7. Even the teams that are profitable (aside from NFL franchises) typically enjoy significantly lower profit margins than other for-profit entities such as banks or publicly traded companies

        1. Click here to view a chart comparing the profitability of pro sports leagues compared to broadcast/cable companies, banks and publicly traded companies

        2. Click here to read an in-depth comparison of professional sports and other entities

    1. Revenue Streams

      1. Revenue streams are the means for an organization’s cash inflow, typically as a result of the sale of company products or services

      2. As a result of increasing revenue streams, inflated media rights fees and new means for generating revenues in professional sports, overall franchise values have risen exponentially in the past decade, a trend that is expected to continue

      3. Sports teams historically relied on several specific streams to generate the majority of their revenue

        1. Ticket sales

        2. Sponsorship

        3. Licensing and merchandise

        4. Concessions

        5. Parking

      4. Teams operating today have several additional, often very lucrative, revenue streams

        1. Luxury suite sales

        2. Premium and club seating sales

          1. Often times the lack of suites or premium seating options within a venue or facility will prompt a sports franchise to lobby for a new stadium (or facility expansion and renovations)

            1. Since 1990, 125 of the 140 MLB, MLS, NBA, NFL and NHL teams have built or rebuilt arenas, at a cost of $33.8 billion -- and the public has picked up 54 percent of that tab, according to research by Robert Baade and Victor Matheson, economists at Holy Cross 6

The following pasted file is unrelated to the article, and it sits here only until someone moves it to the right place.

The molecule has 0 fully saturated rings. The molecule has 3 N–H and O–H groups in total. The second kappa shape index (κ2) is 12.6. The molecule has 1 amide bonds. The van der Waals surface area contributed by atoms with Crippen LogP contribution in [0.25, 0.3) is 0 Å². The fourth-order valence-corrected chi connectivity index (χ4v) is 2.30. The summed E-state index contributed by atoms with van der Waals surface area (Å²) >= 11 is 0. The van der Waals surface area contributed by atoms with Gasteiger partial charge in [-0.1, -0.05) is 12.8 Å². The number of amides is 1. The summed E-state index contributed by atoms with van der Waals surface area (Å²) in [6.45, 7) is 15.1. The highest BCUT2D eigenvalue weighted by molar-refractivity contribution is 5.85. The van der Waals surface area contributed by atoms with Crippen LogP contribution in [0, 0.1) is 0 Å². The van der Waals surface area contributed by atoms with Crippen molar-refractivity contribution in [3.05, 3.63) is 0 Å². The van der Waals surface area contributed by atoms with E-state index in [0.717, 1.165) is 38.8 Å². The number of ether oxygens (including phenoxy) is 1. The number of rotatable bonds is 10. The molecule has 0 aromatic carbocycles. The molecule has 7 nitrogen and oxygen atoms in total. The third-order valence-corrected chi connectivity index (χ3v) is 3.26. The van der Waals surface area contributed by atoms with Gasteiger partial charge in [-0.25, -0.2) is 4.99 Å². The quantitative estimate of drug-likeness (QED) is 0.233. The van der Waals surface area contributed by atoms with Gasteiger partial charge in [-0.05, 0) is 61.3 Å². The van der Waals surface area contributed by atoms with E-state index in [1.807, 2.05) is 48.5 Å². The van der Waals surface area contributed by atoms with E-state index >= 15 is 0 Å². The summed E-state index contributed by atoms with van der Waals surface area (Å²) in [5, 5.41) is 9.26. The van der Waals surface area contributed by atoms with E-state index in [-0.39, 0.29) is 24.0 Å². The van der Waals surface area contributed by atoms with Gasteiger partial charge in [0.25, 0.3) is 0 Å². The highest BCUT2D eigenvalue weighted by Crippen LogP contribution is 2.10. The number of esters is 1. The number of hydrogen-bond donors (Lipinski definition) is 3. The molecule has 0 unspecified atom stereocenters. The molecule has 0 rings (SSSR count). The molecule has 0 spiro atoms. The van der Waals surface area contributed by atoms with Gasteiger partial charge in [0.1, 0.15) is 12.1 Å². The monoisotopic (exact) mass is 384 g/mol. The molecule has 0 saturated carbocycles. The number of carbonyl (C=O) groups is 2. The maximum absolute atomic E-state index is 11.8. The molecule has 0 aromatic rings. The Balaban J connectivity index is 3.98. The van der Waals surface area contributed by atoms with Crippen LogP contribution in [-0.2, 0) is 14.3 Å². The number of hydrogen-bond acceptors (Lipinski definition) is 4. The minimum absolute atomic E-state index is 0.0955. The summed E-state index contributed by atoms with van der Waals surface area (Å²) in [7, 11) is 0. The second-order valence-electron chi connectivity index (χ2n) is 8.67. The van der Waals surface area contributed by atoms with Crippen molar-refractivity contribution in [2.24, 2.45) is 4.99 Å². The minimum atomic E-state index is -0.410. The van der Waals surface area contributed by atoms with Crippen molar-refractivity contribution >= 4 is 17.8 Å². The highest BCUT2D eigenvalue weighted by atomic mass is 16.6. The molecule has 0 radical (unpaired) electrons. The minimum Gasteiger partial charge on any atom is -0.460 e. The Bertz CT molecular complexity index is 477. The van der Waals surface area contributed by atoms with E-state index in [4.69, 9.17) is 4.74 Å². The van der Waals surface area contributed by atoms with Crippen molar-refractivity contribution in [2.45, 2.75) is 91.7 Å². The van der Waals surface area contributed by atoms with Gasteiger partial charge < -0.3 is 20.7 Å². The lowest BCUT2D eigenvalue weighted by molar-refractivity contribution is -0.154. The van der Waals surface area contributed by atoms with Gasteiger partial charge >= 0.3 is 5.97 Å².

2. Tom Chuckas, president of the Maryland Jockey Club, said in an interview with The Associated Press: "I believe there's an opportunity for the Preakness to generate additional income, which in turn would flow through the rest of the year and improve the condition of the Maryland Jockey Club. To do that, there has to be additional amenities at Pimlico. Churchill Downs has 65 skyboxes that they sell to corporate partners and corporate sponsors. At Pimlico, I don't have any amenity like that." 7

            3. In Chicago, the relationship between the Chicago Cubs ownership and their neighbors (affectionately known as “Wrigleyville”) soured when the team announced in 2013 plans to renovate the stadium. Proposed renovations would include a 6,000-square-foot video board in left field, a 1,000-foot advertising sign in right, a new hotel and more night games, an “open-air plaza” and an office building with retail space, all in an effort to create new revenue streams for the franchise. 8